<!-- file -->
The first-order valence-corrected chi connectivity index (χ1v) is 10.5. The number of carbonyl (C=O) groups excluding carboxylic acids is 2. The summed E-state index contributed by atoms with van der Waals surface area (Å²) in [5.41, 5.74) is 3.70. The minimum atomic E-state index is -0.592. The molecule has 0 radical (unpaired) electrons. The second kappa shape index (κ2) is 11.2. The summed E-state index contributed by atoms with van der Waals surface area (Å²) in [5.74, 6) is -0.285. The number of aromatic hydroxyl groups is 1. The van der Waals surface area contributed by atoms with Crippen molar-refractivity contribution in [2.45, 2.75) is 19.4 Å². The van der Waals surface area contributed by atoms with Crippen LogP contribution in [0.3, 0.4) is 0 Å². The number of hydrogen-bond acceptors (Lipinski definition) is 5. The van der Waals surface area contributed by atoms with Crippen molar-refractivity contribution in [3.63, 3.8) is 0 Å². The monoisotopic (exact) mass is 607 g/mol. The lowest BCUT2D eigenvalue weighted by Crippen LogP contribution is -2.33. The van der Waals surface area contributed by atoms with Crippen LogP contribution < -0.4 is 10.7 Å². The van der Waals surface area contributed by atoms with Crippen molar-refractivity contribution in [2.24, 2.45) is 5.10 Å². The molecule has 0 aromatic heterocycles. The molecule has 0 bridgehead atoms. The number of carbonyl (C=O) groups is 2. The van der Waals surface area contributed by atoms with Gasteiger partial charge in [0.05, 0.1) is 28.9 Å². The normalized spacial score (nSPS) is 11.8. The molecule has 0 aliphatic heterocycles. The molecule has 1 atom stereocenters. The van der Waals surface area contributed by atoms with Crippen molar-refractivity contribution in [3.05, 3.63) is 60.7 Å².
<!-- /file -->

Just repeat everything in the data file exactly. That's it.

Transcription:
The first-order valence-corrected chi connectivity index (χ1v) is 10.5. The number of carbonyl (C=O) groups excluding carboxylic acids is 2. The summed E-state index contributed by atoms with van der Waals surface area (Å²) in [5.41, 5.74) is 3.70. The minimum atomic E-state index is -0.592. The molecule has 0 radical (unpaired) electrons. The second kappa shape index (κ2) is 11.2. The summed E-state index contributed by atoms with van der Waals surface area (Å²) in [5.74, 6) is -0.285. The number of aromatic hydroxyl groups is 1. The van der Waals surface area contributed by atoms with Crippen molar-refractivity contribution in [2.45, 2.75) is 19.4 Å². The van der Waals surface area contributed by atoms with Crippen LogP contribution in [0.3, 0.4) is 0 Å². The number of hydrogen-bond acceptors (Lipinski definition) is 5. The van der Waals surface area contributed by atoms with Crippen molar-refractivity contribution in [3.63, 3.8) is 0 Å². The monoisotopic (exact) mass is 607 g/mol. The lowest BCUT2D eigenvalue weighted by Crippen LogP contribution is -2.33. The van der Waals surface area contributed by atoms with Crippen LogP contribution < -0.4 is 10.7 Å². The van der Waals surface area contributed by atoms with Crippen molar-refractivity contribution in [2.24, 2.45) is 5.10 Å². The molecule has 0 aromatic heterocycles. The molecule has 0 bridgehead atoms. The number of carbonyl (C=O) groups is 2. The van der Waals surface area contributed by atoms with Gasteiger partial charge in [0.05, 0.1) is 28.9 Å². The normalized spacial score (nSPS) is 11.8. The molecule has 0 aliphatic heterocycles. The molecule has 1 atom stereocenters. The van der Waals surface area contributed by atoms with Crippen molar-refractivity contribution in [3.05, 3.63) is 60.7 Å².